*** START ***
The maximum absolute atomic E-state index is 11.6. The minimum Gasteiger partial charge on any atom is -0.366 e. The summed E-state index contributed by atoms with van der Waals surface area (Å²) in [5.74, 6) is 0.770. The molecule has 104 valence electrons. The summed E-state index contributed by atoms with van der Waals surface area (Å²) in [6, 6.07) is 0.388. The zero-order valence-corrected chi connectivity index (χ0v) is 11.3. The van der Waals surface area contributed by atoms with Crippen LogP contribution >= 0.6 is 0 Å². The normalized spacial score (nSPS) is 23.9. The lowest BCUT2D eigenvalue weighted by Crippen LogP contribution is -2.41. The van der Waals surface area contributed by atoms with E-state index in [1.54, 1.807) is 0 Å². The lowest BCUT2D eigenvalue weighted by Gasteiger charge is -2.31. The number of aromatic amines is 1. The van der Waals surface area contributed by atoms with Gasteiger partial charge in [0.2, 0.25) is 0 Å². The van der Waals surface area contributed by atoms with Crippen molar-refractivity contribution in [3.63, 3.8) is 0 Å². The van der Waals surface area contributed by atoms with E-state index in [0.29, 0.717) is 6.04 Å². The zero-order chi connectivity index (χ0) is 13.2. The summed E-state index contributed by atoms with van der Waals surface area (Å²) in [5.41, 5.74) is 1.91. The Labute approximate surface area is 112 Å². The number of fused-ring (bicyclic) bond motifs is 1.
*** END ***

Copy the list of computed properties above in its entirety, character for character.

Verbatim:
The maximum absolute atomic E-state index is 11.6. The minimum Gasteiger partial charge on any atom is -0.366 e. The summed E-state index contributed by atoms with van der Waals surface area (Å²) in [5.74, 6) is 0.770. The molecule has 104 valence electrons. The summed E-state index contributed by atoms with van der Waals surface area (Å²) in [6, 6.07) is 0.388. The zero-order valence-corrected chi connectivity index (χ0v) is 11.3. The van der Waals surface area contributed by atoms with Crippen LogP contribution >= 0.6 is 0 Å². The normalized spacial score (nSPS) is 23.9. The lowest BCUT2D eigenvalue weighted by Crippen LogP contribution is -2.41. The van der Waals surface area contributed by atoms with E-state index in [1.54, 1.807) is 0 Å². The lowest BCUT2D eigenvalue weighted by Gasteiger charge is -2.31. The number of aromatic amines is 1. The van der Waals surface area contributed by atoms with Gasteiger partial charge in [0.2, 0.25) is 0 Å². The van der Waals surface area contributed by atoms with Crippen molar-refractivity contribution in [3.63, 3.8) is 0 Å². The van der Waals surface area contributed by atoms with E-state index in [0.29, 0.717) is 6.04 Å². The zero-order chi connectivity index (χ0) is 13.2. The summed E-state index contributed by atoms with van der Waals surface area (Å²) in [5.41, 5.74) is 1.91. The Labute approximate surface area is 112 Å². The number of fused-ring (bicyclic) bond motifs is 1.